Gamescom 2011: Adrift and the Power of Promise

From former Ubisoft Paris devs comes this surprisingly promising sci-fi game about what happens when memories become a commodity.

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It's the biggest fear of any GameSpot editor to show up at an appointment and hear, "Well, we don't have any gameplay to show, but we do have this trailer." These are the meetings that inevitably involve dry discussions of a game's setting, some concept art of the main character looking grim and dour for no real reason, and very little else. We'll admit we were worried that our meeting with Dontnod Entertainment might turn out that way when we paid a visit to the upstart Parisian developer to see its newly announced action adventure game, Adrift. And in fairness, we only did wind up hearing about the game's premise, seeing a trailer, and looking at some concept art. But here's what surprised us: We walked away absolutely in love it.

Dontnod, which was founded by Ubisoft Paris veterans, describes Adrift as a narrative-driven sci-fi game set in Paris circa 2084. "We're dealing with science fiction, but it's not space opera," says art director and former Marvel artist Aleksi Briclot. "We're not using 15-kilometer-long spaceships or creatures with tentacles. Our main goal is to create a believable near future." Besides just Briclot's stunning concept art of this futuristic Paris, what grabbed us the most was how instantly relatable the game's story is for anyone remotely in tune with today's technological trends.

In the world of Adrift, memories have become a commodity. Everyone in Paris is equipped with a brain implant called the SensEn, which is a device that records every event, interaction, or thought the wearer experiences. A thriving market for these memories has developed over time, and now, it's to the point where people are buying the memories of strangers to achieve their own secondhand happiness, as well as a powerful minority stockpile for economic and political gain. It's a premise inspired by today's rapidly growing ecosystem of smartphones and social networks, where so much of what we do and see is recorded and uploaded instantly for the world to share. But in Adrift, our general compulsion to see and experience everything has all but eroded the personal connection to these snapshots. They're just memories, no longer ours, no longer anyone's but the person who holds the receipt.

Creative director Jean-Maxime Moris isn't beating around the bush when it comes to literary influences. "You saw that the game takes place in 2084 and that is, of course, a direct reference to George Orwell and 1984," he says. "2084 is the next step. This is a society of control. This is a much more horizontal society, where the control is much more diffused and blurry. Is it the government? Is it a corporation? We don't know."

A moveable feast.
A moveable feast.

What Moris does know, however, is that his team isn't trying to be heavy-handed with a moral lesson. "This is not a game that says, 'this is the way it is, and you should all be afraid, run for cover and burn your smartphones.' This is a game that presents you with some material and lets you decide for yourself," he says. "We just think that memories are actually the last things we have."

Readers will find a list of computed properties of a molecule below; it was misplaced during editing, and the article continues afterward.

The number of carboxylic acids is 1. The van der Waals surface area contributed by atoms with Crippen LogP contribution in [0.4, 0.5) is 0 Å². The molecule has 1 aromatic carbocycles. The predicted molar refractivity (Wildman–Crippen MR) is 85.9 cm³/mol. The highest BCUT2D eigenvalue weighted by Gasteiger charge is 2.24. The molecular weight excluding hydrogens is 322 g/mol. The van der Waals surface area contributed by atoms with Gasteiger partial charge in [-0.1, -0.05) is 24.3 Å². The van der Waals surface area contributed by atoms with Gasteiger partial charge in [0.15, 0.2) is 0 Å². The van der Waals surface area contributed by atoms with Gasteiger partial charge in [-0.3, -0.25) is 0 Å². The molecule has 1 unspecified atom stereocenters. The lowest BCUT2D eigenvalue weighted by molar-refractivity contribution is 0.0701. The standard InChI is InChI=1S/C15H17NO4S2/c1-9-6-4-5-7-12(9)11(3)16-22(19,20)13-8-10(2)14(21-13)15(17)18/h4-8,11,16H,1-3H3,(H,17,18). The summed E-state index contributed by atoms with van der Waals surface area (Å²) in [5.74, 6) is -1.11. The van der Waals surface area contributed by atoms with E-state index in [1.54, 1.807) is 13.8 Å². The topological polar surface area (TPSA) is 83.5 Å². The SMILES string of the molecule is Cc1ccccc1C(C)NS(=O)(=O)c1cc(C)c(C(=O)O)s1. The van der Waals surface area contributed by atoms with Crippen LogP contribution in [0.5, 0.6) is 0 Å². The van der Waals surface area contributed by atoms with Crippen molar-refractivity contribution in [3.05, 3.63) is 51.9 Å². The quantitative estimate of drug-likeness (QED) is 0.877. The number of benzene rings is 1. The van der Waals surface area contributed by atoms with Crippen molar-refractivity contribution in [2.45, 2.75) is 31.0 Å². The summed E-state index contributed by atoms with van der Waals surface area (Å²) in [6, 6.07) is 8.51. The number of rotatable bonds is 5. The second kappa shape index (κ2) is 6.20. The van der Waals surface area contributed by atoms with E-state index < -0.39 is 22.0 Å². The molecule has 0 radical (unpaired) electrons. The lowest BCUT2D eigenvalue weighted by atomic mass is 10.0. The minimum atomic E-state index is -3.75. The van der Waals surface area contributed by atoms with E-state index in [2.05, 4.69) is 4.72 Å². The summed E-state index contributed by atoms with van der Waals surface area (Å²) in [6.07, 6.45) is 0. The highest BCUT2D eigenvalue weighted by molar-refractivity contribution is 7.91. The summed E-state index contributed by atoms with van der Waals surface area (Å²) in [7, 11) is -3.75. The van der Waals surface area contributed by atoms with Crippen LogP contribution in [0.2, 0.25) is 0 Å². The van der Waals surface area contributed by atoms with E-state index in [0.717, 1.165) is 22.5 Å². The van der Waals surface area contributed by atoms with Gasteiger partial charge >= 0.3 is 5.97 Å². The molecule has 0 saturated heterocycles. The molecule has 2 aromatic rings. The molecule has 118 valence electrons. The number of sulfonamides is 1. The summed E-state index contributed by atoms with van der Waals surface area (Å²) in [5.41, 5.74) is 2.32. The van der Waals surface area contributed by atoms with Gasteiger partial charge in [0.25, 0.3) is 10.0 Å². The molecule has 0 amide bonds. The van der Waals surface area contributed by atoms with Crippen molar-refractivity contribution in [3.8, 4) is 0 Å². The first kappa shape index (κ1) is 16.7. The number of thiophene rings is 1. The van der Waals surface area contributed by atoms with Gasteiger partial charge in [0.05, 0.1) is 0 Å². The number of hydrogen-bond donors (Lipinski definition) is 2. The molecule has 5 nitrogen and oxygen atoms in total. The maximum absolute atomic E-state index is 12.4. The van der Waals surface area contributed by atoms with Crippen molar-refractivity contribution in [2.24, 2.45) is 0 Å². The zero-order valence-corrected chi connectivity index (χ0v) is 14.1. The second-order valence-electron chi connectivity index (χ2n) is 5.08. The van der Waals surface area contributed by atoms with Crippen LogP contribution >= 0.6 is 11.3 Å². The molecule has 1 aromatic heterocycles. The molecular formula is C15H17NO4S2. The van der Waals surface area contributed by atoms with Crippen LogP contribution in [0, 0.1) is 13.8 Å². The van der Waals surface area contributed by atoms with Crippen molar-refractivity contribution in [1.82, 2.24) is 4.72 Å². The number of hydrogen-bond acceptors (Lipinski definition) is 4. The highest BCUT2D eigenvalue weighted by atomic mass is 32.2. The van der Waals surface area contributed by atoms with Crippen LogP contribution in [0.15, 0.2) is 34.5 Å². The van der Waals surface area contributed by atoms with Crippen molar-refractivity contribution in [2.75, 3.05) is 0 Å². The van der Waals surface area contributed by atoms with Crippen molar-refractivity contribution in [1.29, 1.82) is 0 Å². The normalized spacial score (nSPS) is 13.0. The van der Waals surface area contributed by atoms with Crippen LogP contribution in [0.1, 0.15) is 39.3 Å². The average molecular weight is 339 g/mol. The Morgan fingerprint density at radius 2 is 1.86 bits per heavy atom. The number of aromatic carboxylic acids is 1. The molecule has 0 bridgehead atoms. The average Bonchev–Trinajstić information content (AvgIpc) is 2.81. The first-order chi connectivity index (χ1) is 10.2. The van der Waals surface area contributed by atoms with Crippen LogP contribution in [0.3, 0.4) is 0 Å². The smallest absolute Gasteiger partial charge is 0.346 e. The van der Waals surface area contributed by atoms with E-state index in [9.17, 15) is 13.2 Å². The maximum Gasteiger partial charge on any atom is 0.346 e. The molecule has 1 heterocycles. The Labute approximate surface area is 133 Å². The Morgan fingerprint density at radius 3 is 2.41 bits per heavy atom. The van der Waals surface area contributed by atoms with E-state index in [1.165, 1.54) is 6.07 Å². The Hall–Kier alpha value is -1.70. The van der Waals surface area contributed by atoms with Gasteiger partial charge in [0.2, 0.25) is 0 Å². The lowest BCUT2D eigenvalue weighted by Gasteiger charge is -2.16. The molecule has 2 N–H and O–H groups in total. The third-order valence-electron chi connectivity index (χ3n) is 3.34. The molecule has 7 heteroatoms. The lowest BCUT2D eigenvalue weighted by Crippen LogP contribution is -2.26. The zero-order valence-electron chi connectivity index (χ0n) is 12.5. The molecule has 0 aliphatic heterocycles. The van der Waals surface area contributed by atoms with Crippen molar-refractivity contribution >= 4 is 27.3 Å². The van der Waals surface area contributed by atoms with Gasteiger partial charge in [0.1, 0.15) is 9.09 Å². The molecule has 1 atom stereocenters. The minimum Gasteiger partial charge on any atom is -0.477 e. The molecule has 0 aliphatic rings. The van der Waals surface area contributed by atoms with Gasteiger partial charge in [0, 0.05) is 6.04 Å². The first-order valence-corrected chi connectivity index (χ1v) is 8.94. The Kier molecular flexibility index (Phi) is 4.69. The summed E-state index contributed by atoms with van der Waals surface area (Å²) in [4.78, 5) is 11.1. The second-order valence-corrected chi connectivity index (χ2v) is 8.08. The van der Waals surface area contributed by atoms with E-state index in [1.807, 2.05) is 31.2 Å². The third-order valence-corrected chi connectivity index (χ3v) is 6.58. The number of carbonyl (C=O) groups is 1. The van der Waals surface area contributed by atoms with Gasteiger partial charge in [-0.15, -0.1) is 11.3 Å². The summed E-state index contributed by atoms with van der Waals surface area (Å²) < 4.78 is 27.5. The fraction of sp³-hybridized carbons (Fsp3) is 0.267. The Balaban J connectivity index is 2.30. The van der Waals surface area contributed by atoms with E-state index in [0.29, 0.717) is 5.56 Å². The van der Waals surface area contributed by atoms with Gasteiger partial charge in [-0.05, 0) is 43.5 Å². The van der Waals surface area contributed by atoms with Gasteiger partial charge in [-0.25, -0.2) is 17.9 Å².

Clearly, this is a game that promises to have a lot of narrative character behind it. But the murky gray morality of the plot isn't something you should expect from this vision of neo-Paris: Briclot's city designs are works of art in and of themselves, showing the city's various arrondisements in a striking mix of vibrant colors and classical European architecture. The new and the old clash beautifully in this early art design, and if the graphics engine can come close to re-creating these pieces of concept art, Adrift should be a game with plenty of visual character as well.

Of course, one missing component to all of this--and it is a big one--is knowing how the game actually plays. Moris promises "our game will be extremely well anchored in known action adventure codes, so you'll have a lot of combat, some light exploration, platforming and puzzles" but also "some key gameplay innovations we'll talk about later." None of these vague promises instilled nearly as much confidence as the talk about the game's overall setting, but then again, they didn't cause much concern either. They just fluttered by the way vague promises do. One thing that was reassuring, however, was hearing the game's creative director use BioShock as a reference point for building a game that's both fun and intelligent, taking inspiration from the fact that Irrational's modern masterpiece "was an extremely good game and a visceral and immersive one. But you play it for a few hours, and you realize there's much more to it."

Hold on, I just have to upload this picture to Facebook.
Hold on, I just have to upload this picture to Facebook.

Will Adrift live up to this initial promise? That's anyone's guess. A lot of games have featured a terrific setting only to fall flat once you actually pick up a controller, but few games combine such an enticing mix of stylized sci-fi and a central theme that manages to resonate so deeply with today's culture. There is promise here, but until we see the game up and running, that's all we've got. With Adrift not due out until 2012 (on the Xbox 360 and PlayStation 3), that may not happen anytime soon. But at least we can go on hoping for a while longer.

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